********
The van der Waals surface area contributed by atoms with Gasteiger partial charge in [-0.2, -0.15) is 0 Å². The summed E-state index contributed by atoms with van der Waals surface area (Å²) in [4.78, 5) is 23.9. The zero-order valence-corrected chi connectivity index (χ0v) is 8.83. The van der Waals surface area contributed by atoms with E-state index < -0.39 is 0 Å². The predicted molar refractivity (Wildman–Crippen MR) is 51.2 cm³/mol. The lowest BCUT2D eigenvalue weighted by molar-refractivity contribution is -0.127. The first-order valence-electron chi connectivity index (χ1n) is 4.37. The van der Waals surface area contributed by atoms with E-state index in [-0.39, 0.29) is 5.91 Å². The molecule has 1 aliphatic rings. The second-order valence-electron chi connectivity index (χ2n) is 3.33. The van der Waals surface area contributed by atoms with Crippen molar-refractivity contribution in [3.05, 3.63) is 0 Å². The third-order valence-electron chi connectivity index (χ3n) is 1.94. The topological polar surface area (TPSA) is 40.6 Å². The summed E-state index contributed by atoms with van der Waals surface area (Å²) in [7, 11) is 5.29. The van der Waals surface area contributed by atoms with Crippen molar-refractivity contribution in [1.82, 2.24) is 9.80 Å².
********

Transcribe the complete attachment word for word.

The van der Waals surface area contributed by atoms with Gasteiger partial charge in [-0.2, -0.15) is 0 Å². The summed E-state index contributed by atoms with van der Waals surface area (Å²) in [4.78, 5) is 23.9. The zero-order valence-corrected chi connectivity index (χ0v) is 8.83. The van der Waals surface area contributed by atoms with E-state index < -0.39 is 0 Å². The predicted molar refractivity (Wildman–Crippen MR) is 51.2 cm³/mol. The lowest BCUT2D eigenvalue weighted by molar-refractivity contribution is -0.127. The first-order valence-electron chi connectivity index (χ1n) is 4.37. The van der Waals surface area contributed by atoms with E-state index in [-0.39, 0.29) is 5.91 Å². The molecule has 1 aliphatic rings. The second-order valence-electron chi connectivity index (χ2n) is 3.33. The van der Waals surface area contributed by atoms with Crippen molar-refractivity contribution in [3.05, 3.63) is 0 Å². The third-order valence-electron chi connectivity index (χ3n) is 1.94. The topological polar surface area (TPSA) is 40.6 Å². The summed E-state index contributed by atoms with van der Waals surface area (Å²) in [7, 11) is 5.29. The van der Waals surface area contributed by atoms with Crippen molar-refractivity contribution in [1.82, 2.24) is 9.80 Å².